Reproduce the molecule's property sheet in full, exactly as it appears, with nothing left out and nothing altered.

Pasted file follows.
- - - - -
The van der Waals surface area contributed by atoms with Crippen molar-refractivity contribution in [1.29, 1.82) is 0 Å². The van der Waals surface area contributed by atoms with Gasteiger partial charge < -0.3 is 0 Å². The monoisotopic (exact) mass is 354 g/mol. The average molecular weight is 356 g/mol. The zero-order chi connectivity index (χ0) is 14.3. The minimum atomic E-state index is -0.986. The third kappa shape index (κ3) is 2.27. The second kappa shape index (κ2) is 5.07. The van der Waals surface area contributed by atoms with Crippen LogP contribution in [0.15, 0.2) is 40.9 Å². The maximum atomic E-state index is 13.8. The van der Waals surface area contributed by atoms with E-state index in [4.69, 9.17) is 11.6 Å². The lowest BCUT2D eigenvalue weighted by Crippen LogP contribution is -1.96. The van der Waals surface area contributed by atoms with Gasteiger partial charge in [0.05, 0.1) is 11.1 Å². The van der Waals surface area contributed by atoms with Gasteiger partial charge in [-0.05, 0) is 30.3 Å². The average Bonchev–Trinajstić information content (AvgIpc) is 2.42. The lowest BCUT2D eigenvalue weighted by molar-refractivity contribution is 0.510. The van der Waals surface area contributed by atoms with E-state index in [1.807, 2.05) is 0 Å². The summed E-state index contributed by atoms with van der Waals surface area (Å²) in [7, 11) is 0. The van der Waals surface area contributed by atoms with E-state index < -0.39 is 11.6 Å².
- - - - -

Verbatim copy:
The van der Waals surface area contributed by atoms with Crippen molar-refractivity contribution in [1.29, 1.82) is 0 Å². The van der Waals surface area contributed by atoms with Gasteiger partial charge < -0.3 is 0 Å². The monoisotopic (exact) mass is 354 g/mol. The average molecular weight is 356 g/mol. The zero-order chi connectivity index (χ0) is 14.3. The minimum atomic E-state index is -0.986. The third kappa shape index (κ3) is 2.27. The second kappa shape index (κ2) is 5.07. The van der Waals surface area contributed by atoms with Crippen LogP contribution in [0.15, 0.2) is 40.9 Å². The maximum atomic E-state index is 13.8. The van der Waals surface area contributed by atoms with E-state index in [4.69, 9.17) is 11.6 Å². The lowest BCUT2D eigenvalue weighted by Crippen LogP contribution is -1.96. The van der Waals surface area contributed by atoms with Gasteiger partial charge in [0.05, 0.1) is 11.1 Å². The van der Waals surface area contributed by atoms with Gasteiger partial charge in [-0.05, 0) is 30.3 Å². The average Bonchev–Trinajstić information content (AvgIpc) is 2.42. The lowest BCUT2D eigenvalue weighted by molar-refractivity contribution is 0.510. The van der Waals surface area contributed by atoms with E-state index in [1.807, 2.05) is 0 Å². The summed E-state index contributed by atoms with van der Waals surface area (Å²) in [7, 11) is 0. The van der Waals surface area contributed by atoms with E-state index < -0.39 is 11.6 Å².